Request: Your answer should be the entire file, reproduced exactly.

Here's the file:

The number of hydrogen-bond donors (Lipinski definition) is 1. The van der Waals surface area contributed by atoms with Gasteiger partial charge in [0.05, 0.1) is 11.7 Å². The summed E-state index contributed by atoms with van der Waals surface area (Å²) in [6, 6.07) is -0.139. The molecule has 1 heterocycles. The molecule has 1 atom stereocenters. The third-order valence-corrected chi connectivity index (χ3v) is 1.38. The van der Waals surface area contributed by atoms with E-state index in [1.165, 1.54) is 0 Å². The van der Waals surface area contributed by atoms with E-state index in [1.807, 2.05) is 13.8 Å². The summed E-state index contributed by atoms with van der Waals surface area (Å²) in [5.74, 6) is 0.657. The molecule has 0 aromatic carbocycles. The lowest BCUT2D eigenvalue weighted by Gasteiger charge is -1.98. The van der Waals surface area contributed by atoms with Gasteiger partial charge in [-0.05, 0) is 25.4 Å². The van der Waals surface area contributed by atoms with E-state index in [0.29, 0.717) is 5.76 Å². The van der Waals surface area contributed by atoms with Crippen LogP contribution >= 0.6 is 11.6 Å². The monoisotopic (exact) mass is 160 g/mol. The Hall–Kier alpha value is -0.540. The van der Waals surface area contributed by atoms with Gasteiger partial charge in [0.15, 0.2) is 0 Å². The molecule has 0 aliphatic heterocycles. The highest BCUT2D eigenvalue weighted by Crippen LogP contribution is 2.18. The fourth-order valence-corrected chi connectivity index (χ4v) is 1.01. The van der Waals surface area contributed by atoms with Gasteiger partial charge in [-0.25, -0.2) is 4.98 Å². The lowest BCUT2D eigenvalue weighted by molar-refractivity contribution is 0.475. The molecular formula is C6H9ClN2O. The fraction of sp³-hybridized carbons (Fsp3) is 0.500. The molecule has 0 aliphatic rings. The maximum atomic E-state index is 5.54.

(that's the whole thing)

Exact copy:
The number of hydrogen-bond donors (Lipinski definition) is 1. The van der Waals surface area contributed by atoms with Gasteiger partial charge in [0.05, 0.1) is 11.7 Å². The summed E-state index contributed by atoms with van der Waals surface area (Å²) in [6, 6.07) is -0.139. The molecule has 1 heterocycles. The molecule has 1 atom stereocenters. The third-order valence-corrected chi connectivity index (χ3v) is 1.38. The van der Waals surface area contributed by atoms with E-state index in [1.165, 1.54) is 0 Å². The van der Waals surface area contributed by atoms with E-state index in [1.807, 2.05) is 13.8 Å². The summed E-state index contributed by atoms with van der Waals surface area (Å²) in [5.74, 6) is 0.657. The molecule has 0 aromatic carbocycles. The lowest BCUT2D eigenvalue weighted by Gasteiger charge is -1.98. The van der Waals surface area contributed by atoms with Gasteiger partial charge in [-0.05, 0) is 25.4 Å². The van der Waals surface area contributed by atoms with E-state index in [0.29, 0.717) is 5.76 Å². The van der Waals surface area contributed by atoms with Crippen LogP contribution >= 0.6 is 11.6 Å². The monoisotopic (exact) mass is 160 g/mol. The Hall–Kier alpha value is -0.540. The van der Waals surface area contributed by atoms with Gasteiger partial charge in [0.15, 0.2) is 0 Å². The molecule has 0 aliphatic heterocycles. The highest BCUT2D eigenvalue weighted by Crippen LogP contribution is 2.18. The fourth-order valence-corrected chi connectivity index (χ4v) is 1.01. The van der Waals surface area contributed by atoms with Gasteiger partial charge in [-0.25, -0.2) is 4.98 Å². The lowest BCUT2D eigenvalue weighted by molar-refractivity contribution is 0.475. The molecular formula is C6H9ClN2O. The fraction of sp³-hybridized carbons (Fsp3) is 0.500. The molecule has 0 aliphatic rings. The maximum atomic E-state index is 5.54.